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IN THREE PARTS.
AN ORIGINAL AND COMPREHENSIVE GRAMMAR.
FAMILIAR PHRASES AND DIALOGUES.
EXTRACTS FROM IRISH BOOKS AND MANUSCRIPTS, IN THE ORIGINAL
IN IRISH THERE ARE SEVENTEEN LETTERS:
SOUND, (1) deepage !!!
A 1 long, as a in bar,
2 short, as a in hat,
3 obscure, as a in negative (2)
C 1 before e or 1, as k in king,
2 before 4, o or u, as c in call,
Tan, come thou.
D1 thick, before 4, 0, or u, this sound) Dán, a poem.
is not found in English, (3)
2 liquid, before e
or 1, as d in
1 long as ea in great,
F1 as fin fan,
1 before e or 1, as g in get,
2 before 4, 0, or u, as g in gun,
1 long, as ie in field,
μż, a king.
lin mall, slow.
2 double, this sound is not found in
buille, a blow.
ceañ, a head
N. B.-h; as no Irish word begins radically with this letter, it is considered only as a mark of aspiration; and when affixed to à consonant, it is denoted by a point placed over it; thus,
b, ċ, ỏ, †, Ż, m, p, †, ¿, denote
bh, ch, dh, fh, gh, mh, ph, sh, th, (9)
The letters are classed as follows:
3 capable of aspiration, or mutables, (11)
A, 6, and ú, are called broad vowels, because they require a hiatus, or wide opening of the mouth, in expressing them; e and 1 are called small, because they require a less opening of the mouth.
The poets, in latter ages, devised a rule, which prescribes that the vowel, which goes before a consonant, must be of the same class with the vowel which follows that consonant, i.e. both broad or both small. In observing this rule, therefore, attention must be paid to the vowel which follows the consonant; for, if it be broad, while that which radically goes before the consonant is small, or, vice versa, then the vowel preceding the consonant must be left out, and another substituted in its place, of the same class with that following the consonant; or an adventitious vowel must be inserted after the preceding one, to agree with the subsequent ; as, seasam, not seisam, or searim, I stand; buailim, not buajlam, I beat; lam, hand, and geal, white, compounded lajmġeal, not laṁżeal, white-handed.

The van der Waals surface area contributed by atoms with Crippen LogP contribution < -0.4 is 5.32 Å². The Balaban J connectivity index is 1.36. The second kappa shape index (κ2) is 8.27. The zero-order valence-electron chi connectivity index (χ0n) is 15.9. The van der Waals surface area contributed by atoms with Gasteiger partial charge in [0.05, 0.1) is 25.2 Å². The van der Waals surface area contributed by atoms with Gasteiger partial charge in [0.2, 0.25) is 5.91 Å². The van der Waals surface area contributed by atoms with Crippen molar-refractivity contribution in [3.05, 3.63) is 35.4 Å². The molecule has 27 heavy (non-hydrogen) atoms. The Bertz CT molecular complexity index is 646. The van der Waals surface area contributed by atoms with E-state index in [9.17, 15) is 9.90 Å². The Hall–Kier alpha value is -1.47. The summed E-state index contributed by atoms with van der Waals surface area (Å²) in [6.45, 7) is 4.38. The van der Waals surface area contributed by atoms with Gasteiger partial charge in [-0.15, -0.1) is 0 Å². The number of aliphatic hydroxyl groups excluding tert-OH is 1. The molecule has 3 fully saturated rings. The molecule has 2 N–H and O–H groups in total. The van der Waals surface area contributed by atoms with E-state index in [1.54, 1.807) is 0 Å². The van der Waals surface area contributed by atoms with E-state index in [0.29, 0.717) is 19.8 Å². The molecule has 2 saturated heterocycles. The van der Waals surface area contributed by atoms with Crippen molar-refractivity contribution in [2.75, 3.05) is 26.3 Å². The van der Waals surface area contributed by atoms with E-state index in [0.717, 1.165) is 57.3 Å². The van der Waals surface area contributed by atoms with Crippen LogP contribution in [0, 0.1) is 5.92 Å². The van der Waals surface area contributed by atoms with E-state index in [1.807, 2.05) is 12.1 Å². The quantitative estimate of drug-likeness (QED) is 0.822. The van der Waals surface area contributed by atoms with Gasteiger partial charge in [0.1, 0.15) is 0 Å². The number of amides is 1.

Although it is evident, from ancient manuscripts, that this rule was unknown in early times, yet it has been so universally observed in latter ages, that it is impossible to lay it aside entirely. In many instances, it adds to the sweetness and fulness of the sound; but, in others, it so completely destroys the radical form of words, that no principle of grammar can justify a rigid adherence to it.
B, C, D, F, G, m, p, r, t, are called mutable, because they can be aspirated, or mortified, i. e. change or lose their sound, by the addition of h.
As the sounds of the mutable consonants, when aspirated, differ materially from those which they receive, when simple; and as a peculiar delicacy of pronunciation consists in expressing them with propriety, it is necessary to pay strict attention to the following rules:
Bh is sounded like v, at the beginning or end of a word; as, mo bar, my death; ljb, with you. But in the middle of a word, it is commonly sounded like w, as, leabar, a book.
Ch is always sounded like x in Greek, or ch, in loch; as, mo chean, my head.
Dh and gh, before or after a small vowel, like y; as, mo dia, my God; mo giolla, my boy. But before or after a broad vowel. they have a very weak guttural sound, somewhat stronger than that of w; as mo już, my voice; grad, love; maż, a field, (12)